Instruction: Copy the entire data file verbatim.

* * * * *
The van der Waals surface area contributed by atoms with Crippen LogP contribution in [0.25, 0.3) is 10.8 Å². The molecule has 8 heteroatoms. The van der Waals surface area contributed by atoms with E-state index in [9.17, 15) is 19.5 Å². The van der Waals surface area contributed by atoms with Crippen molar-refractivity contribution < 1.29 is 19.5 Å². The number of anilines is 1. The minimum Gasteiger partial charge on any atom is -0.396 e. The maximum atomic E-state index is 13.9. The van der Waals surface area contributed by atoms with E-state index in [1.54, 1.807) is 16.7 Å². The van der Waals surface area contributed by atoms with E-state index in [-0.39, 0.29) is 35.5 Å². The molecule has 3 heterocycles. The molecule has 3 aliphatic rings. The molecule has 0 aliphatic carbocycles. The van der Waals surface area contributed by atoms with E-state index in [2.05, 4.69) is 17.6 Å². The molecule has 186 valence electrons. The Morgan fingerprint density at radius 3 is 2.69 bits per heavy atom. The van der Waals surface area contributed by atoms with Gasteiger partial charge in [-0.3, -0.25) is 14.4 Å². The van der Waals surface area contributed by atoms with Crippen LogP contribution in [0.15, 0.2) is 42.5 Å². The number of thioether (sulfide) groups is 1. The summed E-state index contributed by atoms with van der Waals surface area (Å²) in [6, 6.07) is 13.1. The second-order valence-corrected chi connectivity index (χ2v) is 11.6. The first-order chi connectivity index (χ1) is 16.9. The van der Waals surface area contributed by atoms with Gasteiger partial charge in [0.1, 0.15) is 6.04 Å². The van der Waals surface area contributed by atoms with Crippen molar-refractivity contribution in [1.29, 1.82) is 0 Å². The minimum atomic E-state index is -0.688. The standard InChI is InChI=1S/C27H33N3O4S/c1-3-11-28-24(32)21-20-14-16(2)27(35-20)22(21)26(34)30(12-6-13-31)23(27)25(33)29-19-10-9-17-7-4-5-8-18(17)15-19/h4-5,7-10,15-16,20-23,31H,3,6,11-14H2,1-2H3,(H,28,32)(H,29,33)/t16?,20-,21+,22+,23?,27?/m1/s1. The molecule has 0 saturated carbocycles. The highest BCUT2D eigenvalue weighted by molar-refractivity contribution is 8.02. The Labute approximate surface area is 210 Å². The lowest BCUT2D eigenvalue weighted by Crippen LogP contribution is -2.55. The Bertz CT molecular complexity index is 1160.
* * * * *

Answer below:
The van der Waals surface area contributed by atoms with Crippen LogP contribution in [0.25, 0.3) is 10.8 Å². The molecule has 8 heteroatoms. The van der Waals surface area contributed by atoms with E-state index in [9.17, 15) is 19.5 Å². The van der Waals surface area contributed by atoms with Crippen molar-refractivity contribution < 1.29 is 19.5 Å². The number of anilines is 1. The minimum Gasteiger partial charge on any atom is -0.396 e. The maximum atomic E-state index is 13.9. The van der Waals surface area contributed by atoms with E-state index in [1.54, 1.807) is 16.7 Å². The van der Waals surface area contributed by atoms with E-state index in [-0.39, 0.29) is 35.5 Å². The molecule has 3 heterocycles. The molecule has 3 aliphatic rings. The molecule has 0 aliphatic carbocycles. The van der Waals surface area contributed by atoms with E-state index in [2.05, 4.69) is 17.6 Å². The molecule has 186 valence electrons. The Morgan fingerprint density at radius 3 is 2.69 bits per heavy atom. The van der Waals surface area contributed by atoms with Gasteiger partial charge in [-0.3, -0.25) is 14.4 Å². The van der Waals surface area contributed by atoms with Crippen LogP contribution in [0.15, 0.2) is 42.5 Å². The number of thioether (sulfide) groups is 1. The summed E-state index contributed by atoms with van der Waals surface area (Å²) in [6, 6.07) is 13.1. The second-order valence-corrected chi connectivity index (χ2v) is 11.6. The first-order chi connectivity index (χ1) is 16.9. The van der Waals surface area contributed by atoms with Gasteiger partial charge in [0.1, 0.15) is 6.04 Å². The van der Waals surface area contributed by atoms with Crippen molar-refractivity contribution in [1.29, 1.82) is 0 Å². The minimum atomic E-state index is -0.688. The standard InChI is InChI=1S/C27H33N3O4S/c1-3-11-28-24(32)21-20-14-16(2)27(35-20)22(21)26(34)30(12-6-13-31)23(27)25(33)29-19-10-9-17-7-4-5-8-18(17)15-19/h4-5,7-10,15-16,20-23,31H,3,6,11-14H2,1-2H3,(H,28,32)(H,29,33)/t16?,20-,21+,22+,23?,27?/m1/s1. The molecule has 0 saturated carbocycles. The highest BCUT2D eigenvalue weighted by molar-refractivity contribution is 8.02. The Labute approximate surface area is 210 Å². The lowest BCUT2D eigenvalue weighted by Crippen LogP contribution is -2.55. The Bertz CT molecular complexity index is 1160.